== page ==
In May 2016 my wife Dominique was hospitalised with a high fever. A year later, she died – another statistic taken by bowel cancer. This is her story.
Dominique was admitted to Wellington Hospital in May 2016 with a fever after feeling generally quite unwell. She was discharged a week later, with no apparent cause found. This was our first mistake. This was the time when we should have asked more questions and insisted on more tests.
In December that same year, shortly after returning from holiday, Dominique started feeling unwell. She had been generally unwell but we ascribed it to cholesterol medication, low iron, and some possible kidney infections along with a raft of other symptoms that doctors were treating.
Was it a matter of treating the symptoms and not the cause? On reflection, was this a failure of doctors overall to ask more questions, or was it our fault for not asking enough questions? Our reliance on medical professionals to identify what may cause the issues is probably not unwarranted, but the blame rests with cancer – I feel like the doctors did everything they could on the back of a medical system filled with red tape.
On this journey we had enlisted the help of our own specialist to look at Dominique’s kidneys. He explained that the effects she was feeling were unlikely the result of a stone lodged in her kidney. We paid for our own CT scan and they found nothing.
In January 2017 Dominique ended up in hospital with similar symptoms to what she had had in May the previous year. We almost felt like the doctors thought we were imagining the symptoms, but the fevers were real – even we couldn’t magically make Dominique’s temperature go up on demand.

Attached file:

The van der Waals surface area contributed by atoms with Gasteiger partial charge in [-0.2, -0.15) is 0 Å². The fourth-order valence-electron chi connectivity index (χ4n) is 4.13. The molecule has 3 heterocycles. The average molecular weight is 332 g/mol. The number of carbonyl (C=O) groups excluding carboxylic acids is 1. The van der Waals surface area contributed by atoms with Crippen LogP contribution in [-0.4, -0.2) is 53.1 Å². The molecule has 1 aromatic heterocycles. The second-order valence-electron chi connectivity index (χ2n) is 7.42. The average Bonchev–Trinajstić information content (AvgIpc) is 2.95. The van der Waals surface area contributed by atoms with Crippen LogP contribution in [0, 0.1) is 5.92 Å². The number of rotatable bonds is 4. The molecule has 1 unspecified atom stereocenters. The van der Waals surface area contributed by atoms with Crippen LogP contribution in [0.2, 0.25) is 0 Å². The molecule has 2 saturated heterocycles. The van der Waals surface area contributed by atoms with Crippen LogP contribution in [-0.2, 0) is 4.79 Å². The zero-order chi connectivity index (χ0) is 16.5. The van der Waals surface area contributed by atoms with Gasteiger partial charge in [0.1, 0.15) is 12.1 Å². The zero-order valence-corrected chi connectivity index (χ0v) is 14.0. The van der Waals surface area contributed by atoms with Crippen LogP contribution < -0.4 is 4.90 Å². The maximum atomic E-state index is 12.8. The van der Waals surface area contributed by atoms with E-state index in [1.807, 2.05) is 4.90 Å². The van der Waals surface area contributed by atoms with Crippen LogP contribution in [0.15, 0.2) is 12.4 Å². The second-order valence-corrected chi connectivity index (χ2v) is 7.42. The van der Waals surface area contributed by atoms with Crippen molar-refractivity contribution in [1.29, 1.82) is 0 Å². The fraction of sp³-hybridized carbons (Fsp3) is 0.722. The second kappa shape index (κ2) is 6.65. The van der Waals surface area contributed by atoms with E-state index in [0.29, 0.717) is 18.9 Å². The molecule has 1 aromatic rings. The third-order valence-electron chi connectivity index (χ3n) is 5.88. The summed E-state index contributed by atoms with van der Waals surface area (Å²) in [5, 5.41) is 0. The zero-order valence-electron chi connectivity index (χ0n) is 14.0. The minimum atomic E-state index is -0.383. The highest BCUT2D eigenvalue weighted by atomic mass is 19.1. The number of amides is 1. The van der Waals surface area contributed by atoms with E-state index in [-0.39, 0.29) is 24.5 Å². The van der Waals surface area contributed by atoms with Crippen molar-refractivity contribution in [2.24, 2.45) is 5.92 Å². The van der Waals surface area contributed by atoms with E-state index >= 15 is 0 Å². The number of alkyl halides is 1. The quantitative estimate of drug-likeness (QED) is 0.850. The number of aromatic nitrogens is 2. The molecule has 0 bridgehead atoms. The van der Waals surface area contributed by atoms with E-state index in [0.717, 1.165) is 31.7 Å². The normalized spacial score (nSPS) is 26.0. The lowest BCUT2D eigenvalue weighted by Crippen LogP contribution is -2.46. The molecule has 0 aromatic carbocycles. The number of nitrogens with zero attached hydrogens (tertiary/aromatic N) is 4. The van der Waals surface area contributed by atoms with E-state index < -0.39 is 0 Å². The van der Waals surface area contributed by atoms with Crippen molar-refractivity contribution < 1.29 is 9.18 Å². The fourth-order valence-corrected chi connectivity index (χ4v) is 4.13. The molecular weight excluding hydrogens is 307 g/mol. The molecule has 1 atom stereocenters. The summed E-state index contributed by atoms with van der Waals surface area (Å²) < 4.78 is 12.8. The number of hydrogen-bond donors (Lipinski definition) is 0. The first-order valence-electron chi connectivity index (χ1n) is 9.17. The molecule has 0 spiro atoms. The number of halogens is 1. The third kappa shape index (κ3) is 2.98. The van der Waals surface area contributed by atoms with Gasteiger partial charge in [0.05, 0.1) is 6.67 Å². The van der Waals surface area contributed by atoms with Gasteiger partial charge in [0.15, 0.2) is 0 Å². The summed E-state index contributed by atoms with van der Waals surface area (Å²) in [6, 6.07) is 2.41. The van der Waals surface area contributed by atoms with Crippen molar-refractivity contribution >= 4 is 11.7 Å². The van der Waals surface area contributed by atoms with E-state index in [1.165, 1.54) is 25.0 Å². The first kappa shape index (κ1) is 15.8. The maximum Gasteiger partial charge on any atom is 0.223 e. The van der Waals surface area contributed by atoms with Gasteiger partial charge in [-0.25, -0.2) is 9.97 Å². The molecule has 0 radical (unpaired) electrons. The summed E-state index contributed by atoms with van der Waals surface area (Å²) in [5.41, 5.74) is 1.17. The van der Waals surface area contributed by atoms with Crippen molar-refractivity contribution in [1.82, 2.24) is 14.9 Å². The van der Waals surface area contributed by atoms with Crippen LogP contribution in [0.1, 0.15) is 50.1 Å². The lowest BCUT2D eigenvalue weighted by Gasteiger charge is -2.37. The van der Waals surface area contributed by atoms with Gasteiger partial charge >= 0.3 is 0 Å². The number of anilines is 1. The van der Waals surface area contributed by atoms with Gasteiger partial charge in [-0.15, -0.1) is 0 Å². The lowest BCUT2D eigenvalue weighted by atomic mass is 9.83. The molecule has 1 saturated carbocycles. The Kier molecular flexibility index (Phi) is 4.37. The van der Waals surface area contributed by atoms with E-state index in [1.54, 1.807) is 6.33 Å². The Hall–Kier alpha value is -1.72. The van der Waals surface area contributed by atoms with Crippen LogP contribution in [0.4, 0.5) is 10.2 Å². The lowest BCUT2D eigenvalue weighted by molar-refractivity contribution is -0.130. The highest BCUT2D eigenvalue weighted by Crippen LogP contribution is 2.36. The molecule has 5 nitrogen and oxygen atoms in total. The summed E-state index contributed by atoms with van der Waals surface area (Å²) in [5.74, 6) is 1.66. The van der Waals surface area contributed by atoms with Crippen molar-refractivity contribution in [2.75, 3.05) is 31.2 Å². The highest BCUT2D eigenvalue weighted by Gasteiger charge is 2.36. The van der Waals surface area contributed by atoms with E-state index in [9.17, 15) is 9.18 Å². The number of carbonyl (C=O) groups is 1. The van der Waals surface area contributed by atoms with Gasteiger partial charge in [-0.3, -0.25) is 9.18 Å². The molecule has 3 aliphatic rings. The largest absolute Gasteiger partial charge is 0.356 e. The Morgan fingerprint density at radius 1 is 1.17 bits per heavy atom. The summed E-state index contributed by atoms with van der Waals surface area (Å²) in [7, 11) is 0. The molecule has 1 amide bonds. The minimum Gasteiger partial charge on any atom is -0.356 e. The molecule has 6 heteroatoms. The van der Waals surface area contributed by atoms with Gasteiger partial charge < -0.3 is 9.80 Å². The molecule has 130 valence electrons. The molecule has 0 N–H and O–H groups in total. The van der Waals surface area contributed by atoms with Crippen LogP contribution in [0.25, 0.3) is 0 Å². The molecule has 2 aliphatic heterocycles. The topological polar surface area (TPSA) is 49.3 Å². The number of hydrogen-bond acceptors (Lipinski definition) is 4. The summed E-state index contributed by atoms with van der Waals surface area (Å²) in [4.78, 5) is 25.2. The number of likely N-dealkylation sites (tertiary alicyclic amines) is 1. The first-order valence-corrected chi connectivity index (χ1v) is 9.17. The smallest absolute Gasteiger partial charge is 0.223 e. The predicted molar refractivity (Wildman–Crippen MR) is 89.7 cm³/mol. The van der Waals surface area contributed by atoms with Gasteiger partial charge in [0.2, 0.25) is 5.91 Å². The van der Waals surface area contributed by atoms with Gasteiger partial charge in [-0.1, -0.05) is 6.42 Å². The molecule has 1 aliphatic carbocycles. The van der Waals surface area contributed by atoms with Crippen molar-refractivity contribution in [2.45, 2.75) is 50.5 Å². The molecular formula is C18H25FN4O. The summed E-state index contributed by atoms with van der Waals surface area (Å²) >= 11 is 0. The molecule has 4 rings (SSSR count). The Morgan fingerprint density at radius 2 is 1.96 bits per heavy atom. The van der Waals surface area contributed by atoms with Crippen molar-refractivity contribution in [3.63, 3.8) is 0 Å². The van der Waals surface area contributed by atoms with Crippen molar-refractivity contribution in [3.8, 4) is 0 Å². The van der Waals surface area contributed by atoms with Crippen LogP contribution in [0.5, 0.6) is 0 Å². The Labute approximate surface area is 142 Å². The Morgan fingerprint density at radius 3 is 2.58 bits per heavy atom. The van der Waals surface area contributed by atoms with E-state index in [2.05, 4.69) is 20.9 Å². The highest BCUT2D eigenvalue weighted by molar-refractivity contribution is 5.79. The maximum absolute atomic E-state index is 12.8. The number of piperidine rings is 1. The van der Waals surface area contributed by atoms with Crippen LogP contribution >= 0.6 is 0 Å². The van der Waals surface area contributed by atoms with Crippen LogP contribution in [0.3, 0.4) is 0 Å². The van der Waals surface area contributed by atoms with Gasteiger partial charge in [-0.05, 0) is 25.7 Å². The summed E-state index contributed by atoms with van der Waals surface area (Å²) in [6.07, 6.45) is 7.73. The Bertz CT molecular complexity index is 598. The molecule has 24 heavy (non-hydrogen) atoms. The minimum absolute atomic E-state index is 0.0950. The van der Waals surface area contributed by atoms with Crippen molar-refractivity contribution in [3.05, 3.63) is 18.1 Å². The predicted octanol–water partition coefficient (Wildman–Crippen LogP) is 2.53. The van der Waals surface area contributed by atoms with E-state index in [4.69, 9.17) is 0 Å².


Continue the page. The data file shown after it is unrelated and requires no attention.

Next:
After about a week she was discharged with no reason given for the problem, again. I spoke at length with Dominique, and she and I agreed that we needed to push our GP to run more tests. An ultrasound looking at her gall bladder detected lesions on her liver. The good news was that they had found something; the bad news was they had found cancer that had spread from somewhere else.
February was essentially the beginning of the end.
It was my birthday and we went to Wellington Hospital for an urgent CT scan, but all they could do was take blood and now search for cancer markers. The CT scanner was undergoing maintenance and the other one was busy.
Time was of the essence, but we were starting to understand that we were facing the inevitable. Dominique had the CT scan the following week and it confirmed what we already knew: there was a tumour poisoning Dominique, killing her rapidly.
Probably about a week or two later we met with a specialist surgeon at Kenepuru Community Hospital. He told us that the cancer was inoperable and that the oncology team would need to see us to discuss options. Not one for messing around, Dominique wanted a prognosis. The surgeon went on to explain that he thought with chemotherapy we would possibly buy her some time, but without it she was facing months at best.
It felt like forever until we got an appointment to see the oncology team. It was now March and we still didn’t have a way forward. Before we could actually meet the oncologists we had to take Dominique in for a liver biopsy. It was frustrating, because they already knew it was cancer but they needed to do more tests.